DIY Zoning: Total Control

Making the system completely operational


Abandon hope, all ye who enter here.

If you made it this far, you definitely know what you are doing. There's just this pesky issue of dealing with real world and its issues. Mostly, these issues boil down to the following quotation:

What we do not understand, we fear. What we fear, we destroy.

Like it says in the prerequisites, if you decide to install the hardware that controls your HVAC unit, and, God forbid, connect it to your HVAC unit, you're looking for trouble. Your HVAC servicemen will look funny at you. They, in turn, may make your home warranty company look funny at you. As well as manufacturer warranty supervisor. As a result, you may lose the warranty on your equipment, and, what's even worse, have an insurance fraud lawsuit against you filed by your home warranty company. So let me repeat again, in bold letters:

Connecting a device other than "approved" thermostat to your HVAC equipment will get you in trouble with your HVAC contractors and/or servicemen. Consequently, this may cause problems with your home warranty company, if you have one, as well as problems proving that you did not violate the factory specifications and thus didn't void your HVAC unit manufacturer's and/or installers waranty.

Now that we're done with formalities, let's get down to business.

Choosing the right hardware

Depending on the kind of HVAC unit that you have, you may choose to select different hardware to control it. The (known) options are: 1-Wire® serial and USB.


This option uses1-Wire® switches (DS2406 or DS2408) combined with optoisolators and triacs, or a plain relay.

An advantage is low cost, a disadvantage is that they can't really be represented as an integral device, but as a collection of switches.

Serial Devices

Custom devices (such as a DTR controller made by Tim Small) as well as existing devices such as X10 fall into this category.

An advantage is that the devices are integral (from the business logic point of view), a disadvantage is that they can't be autoprobed.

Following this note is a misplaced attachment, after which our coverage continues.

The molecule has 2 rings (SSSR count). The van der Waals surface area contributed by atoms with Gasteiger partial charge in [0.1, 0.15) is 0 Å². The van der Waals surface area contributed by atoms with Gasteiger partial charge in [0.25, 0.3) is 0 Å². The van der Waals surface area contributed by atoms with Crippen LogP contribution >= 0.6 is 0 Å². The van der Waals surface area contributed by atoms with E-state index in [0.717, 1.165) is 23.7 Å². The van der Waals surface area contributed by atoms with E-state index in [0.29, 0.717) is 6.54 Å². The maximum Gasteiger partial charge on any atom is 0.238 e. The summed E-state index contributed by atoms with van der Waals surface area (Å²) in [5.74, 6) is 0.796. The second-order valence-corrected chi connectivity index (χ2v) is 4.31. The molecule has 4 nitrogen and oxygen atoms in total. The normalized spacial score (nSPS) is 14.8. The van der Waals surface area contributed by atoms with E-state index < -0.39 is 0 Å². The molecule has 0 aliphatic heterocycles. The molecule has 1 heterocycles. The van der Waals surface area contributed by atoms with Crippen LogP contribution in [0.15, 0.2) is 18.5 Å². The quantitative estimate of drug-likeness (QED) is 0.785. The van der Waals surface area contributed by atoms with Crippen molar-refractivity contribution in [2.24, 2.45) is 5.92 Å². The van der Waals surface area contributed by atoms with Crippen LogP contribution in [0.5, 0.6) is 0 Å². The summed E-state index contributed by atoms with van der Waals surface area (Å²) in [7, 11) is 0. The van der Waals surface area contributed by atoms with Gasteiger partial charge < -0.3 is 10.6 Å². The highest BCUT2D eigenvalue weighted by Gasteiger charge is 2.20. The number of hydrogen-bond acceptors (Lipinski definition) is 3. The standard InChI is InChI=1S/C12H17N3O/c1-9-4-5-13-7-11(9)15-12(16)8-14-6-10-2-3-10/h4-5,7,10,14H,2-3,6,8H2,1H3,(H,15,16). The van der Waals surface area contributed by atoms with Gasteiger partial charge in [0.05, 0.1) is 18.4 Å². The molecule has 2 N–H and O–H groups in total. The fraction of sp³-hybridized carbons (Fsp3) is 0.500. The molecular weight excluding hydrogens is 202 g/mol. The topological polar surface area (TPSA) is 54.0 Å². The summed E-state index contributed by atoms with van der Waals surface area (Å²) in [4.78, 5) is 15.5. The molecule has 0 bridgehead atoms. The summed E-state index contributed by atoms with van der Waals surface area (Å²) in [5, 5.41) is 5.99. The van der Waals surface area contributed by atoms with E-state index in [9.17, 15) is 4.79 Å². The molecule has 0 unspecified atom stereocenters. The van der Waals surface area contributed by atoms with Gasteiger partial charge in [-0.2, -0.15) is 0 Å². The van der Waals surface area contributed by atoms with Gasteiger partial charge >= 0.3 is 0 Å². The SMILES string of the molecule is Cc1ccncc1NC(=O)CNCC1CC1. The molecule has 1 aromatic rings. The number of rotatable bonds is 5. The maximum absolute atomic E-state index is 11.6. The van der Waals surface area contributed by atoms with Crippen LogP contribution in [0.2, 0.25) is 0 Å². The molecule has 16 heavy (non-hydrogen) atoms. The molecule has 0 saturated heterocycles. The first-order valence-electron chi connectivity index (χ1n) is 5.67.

USB Devices

There are some nifty USB devices that allow to control high power currents, but none of them seem to be available at the moment.

An advantage is that the devices are integral, a disadvantage is that the USB specs don't allow a cable to be longer than a few meters, so you will either have to place the computer running DZ next to your HVAC unit (which is not entirely unreasonable), or have longer 24VAC wire runs from the HVAC unit to your computer.

Fixme (VT)
Need to add the schematics... Some are available at Sensor Network page.

Connecting DZ to your HVAC unit

It is highly recommended to make sure that the original thermostat can be plugged back in in a matter of seconds. Best way to achieve this is to connect a male 10 pin connector to the thermostat and to DZ control unit, and female connector to the cable that goes to the HVAC unit (has to be female because of 24VAC in it, whereas thermostat doesn't provide any voltage).

First of all, you have to understand how the HVAC unit is controlled.

Information provided here is a guideline. Not all the unit and thermostat manufacturers follow the same standards, and there are proprietary connectors as well. Check your connector and talk to a HVAC professional before attempting to do anything. In particular, Lennox and Rheem/Ruud systems are known to do that. Stop and investigate if you see a terminal marked W1 or W2 - these are usually not standard at all.

A typical thermostat connector looks like this:

Typical thermostat connector
Symbol Wire Color Function
C Black? Common. Not a ground!
R Red Return. 24V AC.
Mode Switches
B Blue Engage heat mode.
O Orange Engage cool mode.
Function Switches
G Green Call for fan.
Y Yellow Call for cool.
W White Call for heat.

For multistage units, there will be Y2, W2. Sometimes, there's a HUM input to connect the humidifier. And again, this chart may be completely off if the connector is proprietary, such as Carrier Infinity (just 4 wires, function unknown).

The unit is controlled by closing dry contacts between the control wires and return. The predominant nature of the load is inductive, so the contacts must be protected, whether they are relays or solid state switches.
Fixme (VT)
Have to write the rest of this section.

Next Step

Lo and behold, you've finished the installation. Now, let's try to think outside of the box.

Proceed to Beyond Installation.